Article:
Using the Internet to Learn a Language
If you want to pick up a new hobby that will make you both more educated and more cultured in the ways of the world, learning a language is a fantastic idea. You may think that you wouldn’t know where to start, but the truth is you can start right now, while sitting at your computer, and it won’t cost you a thing unless you want it to.
Choosing which language to learn may be the most difficult part of getting started. There are hundreds of useful and interesting languages; how do you know which one you should start learning? The truth is, any language you learn will be a boost to your skills. Some languages are useful because they are spoken by so many people (Spanish or Chinese, for example), and others may be useful to you personally because of your heritage or background. But if you learn a more obscure or even a so-called “dead” language, you will find that you have a very specialized skill that may be well sought after, especially if you can learn to translate to a high standard.
A quick Google search will prove just how easy it is to find online lessons — the more common the language, the more lessons you will find. There are some web sites that specialize in a particular language or group of languages; others are more like social networks, where you can study any language you want, and also get the benefits of networking.
The social network approach is interesting because not only do you get to learn a language, you also get to speak and write directly to people who know that language natively, and who are trying to learn your language, as well. You can exchange e-mails or have instant messaging chats, learning and practicing your skills while the other person corrects you. Essentially you become a teacher as well as a student, which can help you better understand both sides of the learning equation.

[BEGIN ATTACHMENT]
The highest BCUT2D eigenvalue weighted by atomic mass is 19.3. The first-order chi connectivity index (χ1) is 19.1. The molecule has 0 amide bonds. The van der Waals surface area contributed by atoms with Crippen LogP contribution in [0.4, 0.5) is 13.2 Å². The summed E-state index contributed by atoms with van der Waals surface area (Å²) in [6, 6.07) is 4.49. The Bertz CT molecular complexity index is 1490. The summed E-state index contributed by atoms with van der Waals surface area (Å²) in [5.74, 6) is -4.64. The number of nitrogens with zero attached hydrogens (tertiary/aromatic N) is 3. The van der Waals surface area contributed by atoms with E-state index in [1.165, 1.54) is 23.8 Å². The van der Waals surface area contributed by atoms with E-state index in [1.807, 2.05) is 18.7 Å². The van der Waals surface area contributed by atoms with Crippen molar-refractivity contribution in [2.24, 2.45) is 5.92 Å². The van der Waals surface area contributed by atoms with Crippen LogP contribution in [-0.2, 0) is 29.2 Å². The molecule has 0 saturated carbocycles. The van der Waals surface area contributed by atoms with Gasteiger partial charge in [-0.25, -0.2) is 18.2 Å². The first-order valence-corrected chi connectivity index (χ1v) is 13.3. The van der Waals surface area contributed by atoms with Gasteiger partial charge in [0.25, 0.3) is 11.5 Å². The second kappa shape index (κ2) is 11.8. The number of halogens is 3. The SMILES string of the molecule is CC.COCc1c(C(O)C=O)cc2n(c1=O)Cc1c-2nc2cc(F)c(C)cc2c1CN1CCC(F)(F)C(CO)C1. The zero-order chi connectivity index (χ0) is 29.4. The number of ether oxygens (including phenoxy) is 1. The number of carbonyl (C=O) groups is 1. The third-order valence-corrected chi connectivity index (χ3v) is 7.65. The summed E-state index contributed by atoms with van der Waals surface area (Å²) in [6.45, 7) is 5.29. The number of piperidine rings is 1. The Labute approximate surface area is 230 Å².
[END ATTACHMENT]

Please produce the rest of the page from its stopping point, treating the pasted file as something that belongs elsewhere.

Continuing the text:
Sites that offer structured courses usually work on a tiered system, or have a free trial period during which you can try their services. On many sites, the lowest level remains free indefinitely, but the information given is limited at best. Some special sites (usually run by very charitable individuals rather than companies) do offer full language courses for free, and often these are of fantastic quality because they’re based on a labor of love rather than a desire for income. If you do choose to go the corporate route, you will likely get a very professional set of lessons (some even come with personal tutors), but depending on the speed with which you want to learn and the level of proficiency you want to achieve, the pricing structure can vary from reasonable (a few dollars a month) to outrageous (several hundred dollars a month or more).
Of course, as with any other online services where there is an option to pay, you have to be careful about what you’re getting into. Make sure you do an adequate amount of research into any service you are considering paying for, to find out what others have said about the experience, and to try to ascertain whether it is worth the money. Checking out the situation before buying anything will not only help you get the best value, it can also help you avoid scams. Make sure you learn what sort of reputation a site has before giving them anything out of your pocket.
The Internet is a treasure trove of readily available information, and these days pretty much anything you want to know is right at your fingertips. Languages are interesting and entertaining to learn, especially now that you can talk to anyone around the world instantly, and easily make new friends who speak your target language. Whatever language you choose, you’re bound to have fun learning it online, and the knowledge you gain from this rewarding pursuit will benefit you for a lifetime.